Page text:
It was easy to see that labels had no place at Electric Forest. And as Edward Sharpe & The Magnetic Zeroes pointed out, you aren't what others define you as.
During their performance, lead vocalist Alex Ebert made a rather stunning confession. If you know their song "Om Nashi Me", then you know the comforting, cozy lyrics "I will love you forever". But before they played the song, Ebert revealed that their word "nashi" was rooted in a meaning completely opposite of its original intent. After creating the song, he said he looked into what "nashi" actually meant. There was no definition for "nashi" as they spelled it, but they did find words rooted in nash, and apparently "they all have to do with destruction." By combining that with "Om" which he says means "yes" or "amen", and "me" meaning "me", he found what he had been chanting.
"Yes my destruction, yes my destruction, yes my destruction" he laughed in humility. "Oh shit, that's what I was sayin this whole time?" But then he turned it around and defied the definition completely. "But why it felt so liberating is because what I feel like I was doing was [deconstructing] all the shit, and becoming free. [...] A step in the right direction."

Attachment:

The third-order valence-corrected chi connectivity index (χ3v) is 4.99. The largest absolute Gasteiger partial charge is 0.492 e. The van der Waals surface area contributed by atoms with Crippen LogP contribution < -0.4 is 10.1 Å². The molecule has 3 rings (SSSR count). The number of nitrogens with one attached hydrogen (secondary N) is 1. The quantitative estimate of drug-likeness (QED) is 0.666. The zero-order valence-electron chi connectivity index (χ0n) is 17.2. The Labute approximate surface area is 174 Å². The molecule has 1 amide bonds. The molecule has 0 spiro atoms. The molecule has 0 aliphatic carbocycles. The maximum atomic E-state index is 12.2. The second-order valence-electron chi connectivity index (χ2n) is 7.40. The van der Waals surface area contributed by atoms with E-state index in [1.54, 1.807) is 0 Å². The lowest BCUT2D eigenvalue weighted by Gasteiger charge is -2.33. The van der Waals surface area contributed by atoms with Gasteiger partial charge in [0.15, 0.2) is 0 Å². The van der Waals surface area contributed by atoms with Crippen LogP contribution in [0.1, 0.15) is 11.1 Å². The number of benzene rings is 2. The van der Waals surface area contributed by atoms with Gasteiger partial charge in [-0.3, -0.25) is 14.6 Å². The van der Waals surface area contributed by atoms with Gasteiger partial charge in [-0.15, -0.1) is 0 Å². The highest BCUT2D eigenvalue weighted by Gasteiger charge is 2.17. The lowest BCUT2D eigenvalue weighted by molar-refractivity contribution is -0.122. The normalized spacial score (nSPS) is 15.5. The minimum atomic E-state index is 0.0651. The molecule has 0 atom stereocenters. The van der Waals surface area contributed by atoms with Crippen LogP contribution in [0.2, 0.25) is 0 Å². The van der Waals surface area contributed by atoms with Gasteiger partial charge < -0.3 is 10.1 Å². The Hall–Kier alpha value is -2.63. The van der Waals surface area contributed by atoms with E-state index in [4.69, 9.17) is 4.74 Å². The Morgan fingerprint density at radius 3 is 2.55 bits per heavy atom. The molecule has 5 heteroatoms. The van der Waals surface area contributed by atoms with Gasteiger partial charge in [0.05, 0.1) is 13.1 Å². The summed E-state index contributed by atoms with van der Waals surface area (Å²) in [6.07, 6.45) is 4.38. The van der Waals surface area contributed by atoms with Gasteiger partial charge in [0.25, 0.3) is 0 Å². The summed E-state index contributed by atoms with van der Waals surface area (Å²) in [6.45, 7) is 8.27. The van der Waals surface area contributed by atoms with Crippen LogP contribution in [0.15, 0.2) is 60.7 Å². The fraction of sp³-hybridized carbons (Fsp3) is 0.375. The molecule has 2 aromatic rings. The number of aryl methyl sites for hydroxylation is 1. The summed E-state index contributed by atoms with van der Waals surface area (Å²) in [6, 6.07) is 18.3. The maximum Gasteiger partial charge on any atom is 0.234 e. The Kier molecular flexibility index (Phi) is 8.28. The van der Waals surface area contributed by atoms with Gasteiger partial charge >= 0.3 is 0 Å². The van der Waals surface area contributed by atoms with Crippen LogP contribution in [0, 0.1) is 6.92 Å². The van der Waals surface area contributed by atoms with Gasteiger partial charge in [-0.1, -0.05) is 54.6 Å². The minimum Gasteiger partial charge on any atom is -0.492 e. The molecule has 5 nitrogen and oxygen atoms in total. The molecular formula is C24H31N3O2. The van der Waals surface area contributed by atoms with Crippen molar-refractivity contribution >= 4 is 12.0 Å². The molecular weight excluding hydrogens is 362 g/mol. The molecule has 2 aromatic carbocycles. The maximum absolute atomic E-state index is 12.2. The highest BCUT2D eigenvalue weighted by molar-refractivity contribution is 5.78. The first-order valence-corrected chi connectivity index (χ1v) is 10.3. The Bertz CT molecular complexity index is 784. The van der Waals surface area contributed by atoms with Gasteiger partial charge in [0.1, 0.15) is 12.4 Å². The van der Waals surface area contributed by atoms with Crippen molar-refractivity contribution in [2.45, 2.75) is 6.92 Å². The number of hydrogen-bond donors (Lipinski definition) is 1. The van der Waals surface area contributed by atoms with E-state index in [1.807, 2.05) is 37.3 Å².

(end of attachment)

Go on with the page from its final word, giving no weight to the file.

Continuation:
Monaco may have been talking about music when he told us his belief in "destabilizing the norm", but a larger connection had become apparent. A straight man known to wear lipstick, Monaco told us that part of the fun is in forgetting to take it off. "Sometimes I get to the airport after performing and I still have a bunch of lipstick marks all over my face. Guys see it and are like, ‘oh that’s kind of fun’". Little did we know that they day we interviewed Monaco would be one for the nations's history books.
Uh oh. Is that French you speak? Good thing we have French Club President, Nick Monaco!
Today's like winning a championship" Monaco told us after his performance as we swung underneath our forest trees. Monaco is known for giving back. His lipstick line, for example, raises money for sex reassignment surgeries. So how fitting it was that hours earlier, the Supreme Court effectively legalized gay marriage nationwide. “That energy was kind of inside a lot of people today. Like hope. It’s pretty amazing. Maybe I was just projecting that, but that was definitely inside of me and I felt like I wanted to help, you know, dedicate my set to that.”
Once I start wearing lipstick, everyone starts wearing it.